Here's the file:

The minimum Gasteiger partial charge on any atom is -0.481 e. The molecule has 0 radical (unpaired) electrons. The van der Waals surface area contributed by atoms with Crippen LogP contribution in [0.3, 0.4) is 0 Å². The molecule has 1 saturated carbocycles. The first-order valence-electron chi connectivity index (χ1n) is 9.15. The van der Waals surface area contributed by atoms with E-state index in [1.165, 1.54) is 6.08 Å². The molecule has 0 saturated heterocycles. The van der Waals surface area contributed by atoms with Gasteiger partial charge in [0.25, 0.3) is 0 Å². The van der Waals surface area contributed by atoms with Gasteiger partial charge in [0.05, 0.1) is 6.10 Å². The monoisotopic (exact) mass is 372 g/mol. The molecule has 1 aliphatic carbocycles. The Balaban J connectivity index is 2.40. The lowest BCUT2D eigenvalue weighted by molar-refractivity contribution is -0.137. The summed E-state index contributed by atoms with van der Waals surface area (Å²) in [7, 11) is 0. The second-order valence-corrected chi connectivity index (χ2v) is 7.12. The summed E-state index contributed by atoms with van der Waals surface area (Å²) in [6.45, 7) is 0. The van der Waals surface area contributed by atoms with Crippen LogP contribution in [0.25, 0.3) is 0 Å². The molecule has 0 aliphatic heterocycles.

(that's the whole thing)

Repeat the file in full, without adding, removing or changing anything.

The minimum Gasteiger partial charge on any atom is -0.481 e. The molecule has 0 radical (unpaired) electrons. The van der Waals surface area contributed by atoms with Crippen LogP contribution in [0.3, 0.4) is 0 Å². The molecule has 1 saturated carbocycles. The first-order valence-electron chi connectivity index (χ1n) is 9.15. The van der Waals surface area contributed by atoms with E-state index in [1.165, 1.54) is 6.08 Å². The molecule has 0 saturated heterocycles. The van der Waals surface area contributed by atoms with Gasteiger partial charge in [0.25, 0.3) is 0 Å². The van der Waals surface area contributed by atoms with Gasteiger partial charge in [0.05, 0.1) is 6.10 Å². The monoisotopic (exact) mass is 372 g/mol. The molecule has 1 aliphatic carbocycles. The Balaban J connectivity index is 2.40. The lowest BCUT2D eigenvalue weighted by molar-refractivity contribution is -0.137. The summed E-state index contributed by atoms with van der Waals surface area (Å²) in [7, 11) is 0. The second-order valence-corrected chi connectivity index (χ2v) is 7.12. The summed E-state index contributed by atoms with van der Waals surface area (Å²) in [6.45, 7) is 0. The van der Waals surface area contributed by atoms with Crippen LogP contribution in [0.25, 0.3) is 0 Å². The molecule has 0 aliphatic heterocycles.